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Rocket GTM 🚀 - The Wedge Strategy

Alfie Marsh
Alfie Marsh
Hey everyone 👋,
A quick note to let you know this will be the last newsletter of 2021! I’ll be taking a break over the Christmas period.
Hope you all get to spend time with loved ones and have a happy holiday!
Much love
Now let’s get onto the newsletter.
The Wedge Strategy 🧀
Picture this. You’ve launched your startup and have reached product market fit. Now you want to grow market share. What do you do?
Acquire more customers with the same product, or attract a wider audience by building more product?
The first approach to market penetration is the wedge strategy. Where you go deep into a market with a narrow product focus. You can’t appeal to everyone, but those who like you love you.
The second approach to market penetration leverages a wide product strategy, which “should” appeal to more people. Notion is an example of going wide with a product that has thousands of use-cases and could appeal to almost anyone.
If a wedge splits through the market with focus, then a wide product strategy is like chopping down a tree with sand paper. Slow, painful and resource intensive.
So, you have two options. Which should you choose?
Why Wedges Work
Razor sharp product market fit
Leveraging a narrow product strategy enables you to focus all your resources in one place, making it easier to create a product people love. It may not be useful to everyone, but those who like it will love it.
Most startups have limited resources, making it challenging to build a wide product that everyone will love. If you’re going wide then you’ve got to have strong assumptions that lots of basic functionality is the route to PMF.
Selling to existing customers is cheaper than acquiring new ones
If you can penetrate the market with a razor sharp PMF that means you now have customers. And existing customers are much easier to sell to than new ones.
Did you know that $1 of new revenue costs:
  • $1.18 from a new customer
  • $0.28 from an up-sell to an existing customer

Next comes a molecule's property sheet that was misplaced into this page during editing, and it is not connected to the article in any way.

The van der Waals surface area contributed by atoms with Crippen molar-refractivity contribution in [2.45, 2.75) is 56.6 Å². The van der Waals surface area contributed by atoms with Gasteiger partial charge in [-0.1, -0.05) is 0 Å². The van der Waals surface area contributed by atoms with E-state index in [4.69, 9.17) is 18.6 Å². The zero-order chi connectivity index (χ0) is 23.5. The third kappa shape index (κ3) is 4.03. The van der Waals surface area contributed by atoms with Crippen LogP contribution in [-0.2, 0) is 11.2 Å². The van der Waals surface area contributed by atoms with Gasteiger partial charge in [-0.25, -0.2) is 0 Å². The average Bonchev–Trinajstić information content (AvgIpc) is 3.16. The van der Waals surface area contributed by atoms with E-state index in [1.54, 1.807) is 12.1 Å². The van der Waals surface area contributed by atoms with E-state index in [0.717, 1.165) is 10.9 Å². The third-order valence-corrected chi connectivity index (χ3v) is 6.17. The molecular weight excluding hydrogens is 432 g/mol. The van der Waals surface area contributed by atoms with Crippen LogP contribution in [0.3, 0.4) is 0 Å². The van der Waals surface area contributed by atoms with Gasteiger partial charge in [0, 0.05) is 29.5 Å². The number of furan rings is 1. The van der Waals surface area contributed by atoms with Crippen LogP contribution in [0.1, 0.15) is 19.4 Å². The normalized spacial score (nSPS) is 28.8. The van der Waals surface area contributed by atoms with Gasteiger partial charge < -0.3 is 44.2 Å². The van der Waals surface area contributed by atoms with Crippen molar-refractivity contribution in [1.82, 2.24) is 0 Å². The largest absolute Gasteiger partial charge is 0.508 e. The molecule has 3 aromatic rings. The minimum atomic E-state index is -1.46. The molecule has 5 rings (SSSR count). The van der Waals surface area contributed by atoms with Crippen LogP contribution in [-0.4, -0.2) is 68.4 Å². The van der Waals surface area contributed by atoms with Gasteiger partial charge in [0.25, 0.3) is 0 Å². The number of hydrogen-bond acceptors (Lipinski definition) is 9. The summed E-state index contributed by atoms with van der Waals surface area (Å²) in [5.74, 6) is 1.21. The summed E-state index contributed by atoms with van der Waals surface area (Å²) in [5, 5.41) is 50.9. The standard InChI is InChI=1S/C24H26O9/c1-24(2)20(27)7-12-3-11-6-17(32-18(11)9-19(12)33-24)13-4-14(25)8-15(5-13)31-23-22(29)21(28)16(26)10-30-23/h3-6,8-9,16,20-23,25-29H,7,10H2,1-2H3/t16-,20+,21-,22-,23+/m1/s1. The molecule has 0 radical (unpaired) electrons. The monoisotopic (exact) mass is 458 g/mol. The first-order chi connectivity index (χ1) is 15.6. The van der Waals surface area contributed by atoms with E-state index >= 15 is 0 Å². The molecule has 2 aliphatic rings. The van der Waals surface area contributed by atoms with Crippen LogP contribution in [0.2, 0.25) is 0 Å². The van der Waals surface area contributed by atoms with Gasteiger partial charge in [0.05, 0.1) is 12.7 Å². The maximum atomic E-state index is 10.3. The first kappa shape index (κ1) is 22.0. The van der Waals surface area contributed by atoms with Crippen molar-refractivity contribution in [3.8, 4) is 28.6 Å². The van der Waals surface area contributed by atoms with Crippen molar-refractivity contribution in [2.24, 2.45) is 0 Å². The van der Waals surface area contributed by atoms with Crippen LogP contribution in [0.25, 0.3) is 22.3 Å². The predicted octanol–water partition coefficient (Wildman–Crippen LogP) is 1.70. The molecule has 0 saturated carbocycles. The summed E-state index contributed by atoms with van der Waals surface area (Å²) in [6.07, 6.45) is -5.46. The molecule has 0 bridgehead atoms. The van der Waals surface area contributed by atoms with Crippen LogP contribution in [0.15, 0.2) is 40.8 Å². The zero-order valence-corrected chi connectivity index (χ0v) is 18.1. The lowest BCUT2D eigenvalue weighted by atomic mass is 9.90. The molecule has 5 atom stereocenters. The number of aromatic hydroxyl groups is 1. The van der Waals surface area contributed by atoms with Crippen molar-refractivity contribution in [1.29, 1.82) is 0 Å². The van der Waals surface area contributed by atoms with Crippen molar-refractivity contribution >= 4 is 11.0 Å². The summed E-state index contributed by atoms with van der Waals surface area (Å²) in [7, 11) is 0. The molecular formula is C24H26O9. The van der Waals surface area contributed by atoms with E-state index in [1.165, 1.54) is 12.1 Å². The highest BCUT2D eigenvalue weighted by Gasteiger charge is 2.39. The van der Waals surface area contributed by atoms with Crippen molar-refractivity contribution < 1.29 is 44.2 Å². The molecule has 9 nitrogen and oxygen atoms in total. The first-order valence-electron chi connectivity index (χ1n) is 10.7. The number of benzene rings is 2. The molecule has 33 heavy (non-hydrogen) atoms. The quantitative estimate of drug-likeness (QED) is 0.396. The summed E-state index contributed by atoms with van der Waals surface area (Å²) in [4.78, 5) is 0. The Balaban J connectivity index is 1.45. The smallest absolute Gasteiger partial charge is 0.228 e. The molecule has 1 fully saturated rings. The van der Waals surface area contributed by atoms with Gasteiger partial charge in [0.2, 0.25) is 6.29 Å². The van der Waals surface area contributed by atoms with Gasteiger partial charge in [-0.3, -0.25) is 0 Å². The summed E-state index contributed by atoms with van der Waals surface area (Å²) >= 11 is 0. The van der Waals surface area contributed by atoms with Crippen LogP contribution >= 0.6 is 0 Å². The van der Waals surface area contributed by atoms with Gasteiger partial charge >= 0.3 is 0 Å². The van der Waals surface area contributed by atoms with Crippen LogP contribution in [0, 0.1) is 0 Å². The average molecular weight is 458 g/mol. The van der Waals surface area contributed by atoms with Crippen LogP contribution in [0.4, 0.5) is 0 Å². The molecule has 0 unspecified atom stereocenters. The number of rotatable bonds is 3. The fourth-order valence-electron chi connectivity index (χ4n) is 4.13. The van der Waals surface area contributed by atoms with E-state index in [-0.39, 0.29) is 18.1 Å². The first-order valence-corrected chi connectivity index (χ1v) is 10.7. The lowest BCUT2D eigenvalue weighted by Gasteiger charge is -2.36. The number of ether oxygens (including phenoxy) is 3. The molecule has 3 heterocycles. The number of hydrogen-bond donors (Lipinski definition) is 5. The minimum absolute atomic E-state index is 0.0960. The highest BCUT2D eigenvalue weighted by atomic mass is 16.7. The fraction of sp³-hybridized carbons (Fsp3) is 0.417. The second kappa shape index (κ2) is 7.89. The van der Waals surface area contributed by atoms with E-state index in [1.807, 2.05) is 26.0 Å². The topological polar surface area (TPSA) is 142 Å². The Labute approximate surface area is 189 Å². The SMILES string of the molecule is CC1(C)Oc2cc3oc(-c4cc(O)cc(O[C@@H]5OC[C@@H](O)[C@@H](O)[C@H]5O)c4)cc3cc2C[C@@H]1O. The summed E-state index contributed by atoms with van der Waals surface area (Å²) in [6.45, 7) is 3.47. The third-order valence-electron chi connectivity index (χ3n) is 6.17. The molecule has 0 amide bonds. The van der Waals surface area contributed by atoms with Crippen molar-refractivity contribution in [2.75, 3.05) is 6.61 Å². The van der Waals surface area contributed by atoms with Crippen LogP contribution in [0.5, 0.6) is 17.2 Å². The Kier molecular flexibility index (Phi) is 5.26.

• $0.13 from renewing an existing customer
if you can acquire a large market cheaply and easily with a narrow product offering then it can make the “land and expand” strategy a powerful one.
A simple value proposition is easier to sell
A simple value proposition is creates less cognitive friction. A simple value proposition usually means a lower risk purchase. If your product is simple and low risk customers will commit more easily.
Wide means shallow
“When you’re building a product that’s 9 inches wide, in reality it’s only going to be 2 inches deep” - Dharmesh Shah Co-Founder of HubSpot
All-in-one strategies usually fail because they don’t solve any one problem well enough compared to the incumbents, making it harder to rip out existing tools.
In the case of HubSpot however, having multiple marketing tools in one place was exactly what the market wanted. Each individual product was no better than the incumbents, but the incremental value of having it all in one place outweighed the value lost from subpar functionality.
Foregoing functionality rarely works in an enterprise sale, the simplicity card is more likely to work in an SME segment.
If you’re going to go wide, then ship quick, and don’t over complicate the product. Speed-to-breadth must be your core focus.
The worst thing you can do is go wide and try to go deep at the same time.
You must choose between them.
The ONE Thing You Need To Win With An All-In-One Strategy
The ONE Thing You Need To Win With An All-In-One Strategy
Examples of successful wedges
Below is a list of examples taken from Lenny’s newsletter (highly recommend you subscribe if you haven’t already).
More examples
Three other companies who’ve executed the wedge strategy well are Gong, Brex, and Toast.